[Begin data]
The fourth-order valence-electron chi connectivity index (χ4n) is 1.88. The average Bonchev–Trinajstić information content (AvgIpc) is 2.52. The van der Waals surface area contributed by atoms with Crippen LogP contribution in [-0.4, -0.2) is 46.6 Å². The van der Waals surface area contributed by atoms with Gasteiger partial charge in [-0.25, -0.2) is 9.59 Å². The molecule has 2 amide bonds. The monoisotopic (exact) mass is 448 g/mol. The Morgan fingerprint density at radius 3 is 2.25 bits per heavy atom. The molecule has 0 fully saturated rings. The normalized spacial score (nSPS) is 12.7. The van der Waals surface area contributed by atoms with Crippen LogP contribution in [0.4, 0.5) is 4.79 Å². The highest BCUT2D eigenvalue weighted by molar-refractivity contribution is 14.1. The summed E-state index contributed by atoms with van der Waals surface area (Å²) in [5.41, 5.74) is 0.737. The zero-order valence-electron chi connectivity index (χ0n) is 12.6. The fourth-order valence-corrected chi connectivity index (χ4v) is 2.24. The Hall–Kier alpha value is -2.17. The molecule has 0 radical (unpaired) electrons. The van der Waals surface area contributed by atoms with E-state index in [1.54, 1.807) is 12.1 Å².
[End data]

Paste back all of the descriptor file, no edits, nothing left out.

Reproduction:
The fourth-order valence-electron chi connectivity index (χ4n) is 1.88. The average Bonchev–Trinajstić information content (AvgIpc) is 2.52. The van der Waals surface area contributed by atoms with Crippen LogP contribution in [-0.4, -0.2) is 46.6 Å². The van der Waals surface area contributed by atoms with Gasteiger partial charge in [-0.25, -0.2) is 9.59 Å². The molecule has 2 amide bonds. The monoisotopic (exact) mass is 448 g/mol. The Morgan fingerprint density at radius 3 is 2.25 bits per heavy atom. The molecule has 0 fully saturated rings. The normalized spacial score (nSPS) is 12.7. The van der Waals surface area contributed by atoms with Crippen LogP contribution in [0.4, 0.5) is 4.79 Å². The highest BCUT2D eigenvalue weighted by molar-refractivity contribution is 14.1. The summed E-state index contributed by atoms with van der Waals surface area (Å²) in [5.41, 5.74) is 0.737. The zero-order valence-electron chi connectivity index (χ0n) is 12.6. The fourth-order valence-corrected chi connectivity index (χ4v) is 2.24. The Hall–Kier alpha value is -2.17. The molecule has 0 radical (unpaired) electrons. The van der Waals surface area contributed by atoms with E-state index in [1.54, 1.807) is 12.1 Å².